Bowl of cherries

Discussion in 'English Only' started by NHHL, Nov 23, 2011.

  1. NHHL Senior Member

    Singapore-English
    - I have a good job, a beautiful girlfriend, two wonderful best friends and a mansion on a hill. Life is just a bowl of cherries.

    - I found the idiom "life is just a bowl of cherries" from a website but I don't know how to use it correctly. Can I use it in the context above?

    Thanks very much,

    NHHL
     
  2. Copyright

    Copyright Senior Member

    Penang
    American English
    I think you can use it as you have -- and either with or without "just." Keep in mind that the expression isn't used so much anymore. There aren't that many results on Google News, for instance: bowl of cherries.
     
  3. Embonpoint Senior Member

    Boston
    English--American
    It is a fine expression but to my ear more used sarcastically these days at least. I lost my job, discovered I have cancer and my house burned down. Yeah, life is a bowl of cherries.
     
  4. suzi br

    suzi br Senior Member

    Cheshire
    English / England
    :warn: :) I DO have cancer and cannot work anymore, and I managed to set fire to my kitchen in the recent past, though luckly the whole house was not burned down! I kid you not!

    In that context, my partner has a photograph on her phone which she uses as a screen saver. It is a photo of a real bowl of cherries with a hand written sign with the word LIFE written on it .. propped up in the fruit. It makes us smile, but I doubt that this is the standard use of the phrase, we almost turn it around from the sarcasm that Embonpoint suggests and make it feel positive again!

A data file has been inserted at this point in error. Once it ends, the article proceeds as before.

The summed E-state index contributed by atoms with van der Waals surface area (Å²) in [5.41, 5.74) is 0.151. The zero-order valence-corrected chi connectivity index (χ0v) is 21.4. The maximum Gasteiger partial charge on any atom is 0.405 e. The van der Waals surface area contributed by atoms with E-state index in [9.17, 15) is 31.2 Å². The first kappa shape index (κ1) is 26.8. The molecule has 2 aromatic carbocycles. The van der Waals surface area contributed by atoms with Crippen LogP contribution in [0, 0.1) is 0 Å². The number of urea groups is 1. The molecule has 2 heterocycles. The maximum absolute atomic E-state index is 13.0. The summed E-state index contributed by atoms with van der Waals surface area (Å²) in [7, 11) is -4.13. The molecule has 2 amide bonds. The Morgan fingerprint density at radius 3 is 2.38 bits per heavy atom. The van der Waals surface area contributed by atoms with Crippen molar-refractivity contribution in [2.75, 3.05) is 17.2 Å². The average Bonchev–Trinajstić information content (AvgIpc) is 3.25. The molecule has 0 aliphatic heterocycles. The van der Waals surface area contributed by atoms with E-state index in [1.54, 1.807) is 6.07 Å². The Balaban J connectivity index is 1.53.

5. Embonpoint Senior Member

    Boston
    English--American
    Wow, Suzi!

    What I am trying to say is that the original poster's sentence is perfect English but culturally I cannot ever imagine a native speaker writing it. The most famous use of this expression in my lifetime is the title of Erma Bombeck's bestseller: If Life is a Bowl of Cherries, What Am I Doing in the Pits?
     
  6. suzi br

    suzi br Senior Member

    Cheshire
    English / England
    Sure, I agree it is usually used ironically or sarcastically, but I just had to laugh that I am, actually, a good fit for your calamatous life sketch!
     
  7. se16teddy

    se16teddy Senior Member

    London but from Yorkshire
    English - England
    I am much more familiar with the expression a bed of roses than with a bowl of cherries.
     
  8. JamesM

    JamesM Senior Member

    It doesn't mean "Life is great". It means "don't like life so seriously; it's nothing more than a bowl of cherries." It's a strange saying, actually. From what I've just read, George Gershwin made it popular in 1919 in a musical with the song "Life Is Just A Bowl of Cherries" although other sources attribute to Ray Henderson. (It doesn't sound like Gershwin to me.)

    As others have said, it's not used much anymore. If you were to use it, it would more likely be a reply to someone whose expectations had been dashed or who was worrying too much about something.

    Alex: "I spent two weeks preparing for this job interview and then I blew it in the first five minutes. I'll never get another chance like this."

    Brad: "Relax, Alex. It's just a job. Another one will come along. Life is just a bowl of cherries. You've got to learn to roll with the punches."
     
  9. WyomingSue

    WyomingSue Senior Member

    Cheyenne, WY
    English--USA
    It is common enough that it has generated the phrase "life is just a chair of bowlies", swapping the first syllables (put "chair of bowlies" in google image).
     

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